Throughout the Gospels, Peter is again and again presented to us as one who has tremendous natural leadership ability. He is frequently a spokesman for the disciples as in Matthew 16, where in response to Jesus’s question he declares, “You are the Christ, the son of the living God.” He is often self-confident, as in Luke 22:33 where Peter insists, “Lord, I am ready to go with you both to prison and to death.” He is also forceful. When the women report to the disciples that the body of Jesus has disappeared and they have spoken to angels, the disciples go immediately to the tomb, but pause at the door. However, Peter goes right on through (John 20:6).
But being a natural leader does not mean that you have the gifts of spiritual leadership any more than being a school teacher means that you have a spiritual gift of teaching, or being a carpenter gives you the gift of edification!
Jesus makes this clear in his words to all the disciples in Luke 22:24–27. In the world, leaders lord it over others and are given patronage. But Jesus’s disciples are not to be like that. They are to be clothed in humility and willing to put others first. Peter had to receive this humility, and the way he was going to receive it was by humiliation: “Simon, Simon, behold, Satan demanded to have you, that he might sift you like wheat, but I have prayed for you that your faith may not fail. And when you have turned again, strengthen your brothers” (Luke 21:31–32).
The point is clear. Jesus tells Peter that he is going to go through a devastating experience. He will deny the Lord three times. But after the experience is over, Peter will be enabled to serve his brothers, and Jesus charges him to do so. In humiliation Peter would learn humility. It happens just as Jesus said it would (Luke 22: 54–62). After Jesus is taken, Peter follows. Three times he denies knowing the Lord. The third time, as the cock crows, the eyes of Jesus and Peter meet. The account tells us that Peter wept “bitter tears.”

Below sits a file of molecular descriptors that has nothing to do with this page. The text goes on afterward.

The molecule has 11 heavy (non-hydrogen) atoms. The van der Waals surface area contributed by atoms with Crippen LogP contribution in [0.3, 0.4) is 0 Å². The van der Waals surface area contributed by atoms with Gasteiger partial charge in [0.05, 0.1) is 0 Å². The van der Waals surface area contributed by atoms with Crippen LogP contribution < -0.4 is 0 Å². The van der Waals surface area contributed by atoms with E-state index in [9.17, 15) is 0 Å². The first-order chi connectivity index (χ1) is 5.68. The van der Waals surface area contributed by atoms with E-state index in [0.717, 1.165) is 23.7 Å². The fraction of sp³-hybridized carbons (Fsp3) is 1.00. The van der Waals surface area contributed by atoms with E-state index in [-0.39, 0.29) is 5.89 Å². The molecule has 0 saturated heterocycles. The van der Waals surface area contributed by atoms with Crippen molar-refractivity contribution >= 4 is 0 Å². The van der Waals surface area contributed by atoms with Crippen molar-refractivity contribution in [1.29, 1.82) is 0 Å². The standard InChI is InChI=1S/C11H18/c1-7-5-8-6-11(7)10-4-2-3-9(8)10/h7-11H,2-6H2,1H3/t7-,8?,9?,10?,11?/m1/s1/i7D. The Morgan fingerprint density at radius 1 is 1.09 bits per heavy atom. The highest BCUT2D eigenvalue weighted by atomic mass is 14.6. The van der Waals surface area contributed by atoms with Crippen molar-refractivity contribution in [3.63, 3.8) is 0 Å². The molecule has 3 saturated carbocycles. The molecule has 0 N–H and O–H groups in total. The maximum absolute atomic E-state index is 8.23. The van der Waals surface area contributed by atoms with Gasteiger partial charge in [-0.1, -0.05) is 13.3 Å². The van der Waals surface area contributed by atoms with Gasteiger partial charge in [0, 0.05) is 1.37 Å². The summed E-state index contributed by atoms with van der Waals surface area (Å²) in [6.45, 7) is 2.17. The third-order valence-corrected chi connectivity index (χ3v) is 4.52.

I can hardly begin to fathom the sorrow that must have wracked Peter’s body as he sobbed uncontrollably over his denial of the Lord. I have had some dark nights of the soul, as we all have, but they do not hold a candle to Peter’s experience. Surely no more bitter tears were ever shed than those of Peter. And the reason is not hard to see. Peter really loved Jesus. I don’t think Peter was being arrogant or presumptuous when he told the Lord that he was ready to die with him. He said those things because he really loved Jesus. He was absolutely committed to him. But here is the sober reality that Peter experienced. We can genuinely love the Lord and still horribly betray him.
But while his weeping was bitter, at the same time, no more beneficial tears were ever shed. For through humiliation comes humility, through failure and sorrow, encouragement. Having been forgiven much, Peter loves much.
A sequel to this story makes this point in a dramatic way. After his resurrection, Jesus appears to the disciples, including Peter, from the shoreline. Peter, being Peter, does not wait to get to shore, but plunges into the water and swims to Jesus who has breakfast prepared. Then Jesus has the exchange with Peter that is recorded in John 21:15–17, in which he asks Peter repeatedly if he loves him. Some commentators focus on differing words for love that Jesus uses. However, most current commentators agree that the words are synonyms. What is more significant is that he asks him three times: Do you love me.
And here we see a different Peter: Peter was grieved because Jesus said to him the third time, “Do you love me?” and he said to him, “Lord, you know everything; you know that I love you.” Then Jesus restores him: “Feed my sheep.”
And of course, Peter will. Having been restored, he will strengthen his brothers. He will provide premiere leadership on the day of Pentecost and in the early days of the church. Having been instructed by the Lord and after his ministry to Cornelius, he will encourage the church to bring the gospel to the Gentiles. And, finally, as also revealed in John 21, he will lay down his life for the sake of the gospel.
At the beginning of this devotional I drew a contrast between the worldly and Christian Peter principles: The worldly Peter Principle of leadership argues that humans will rise to the level of their own incompetence. The Christian Peter Principle of leadership set forth by Jesus and illustrated in the life of Simon Peter suggests that we will grow as leaders only as we humbly embrace our incompetence and seek to serve others.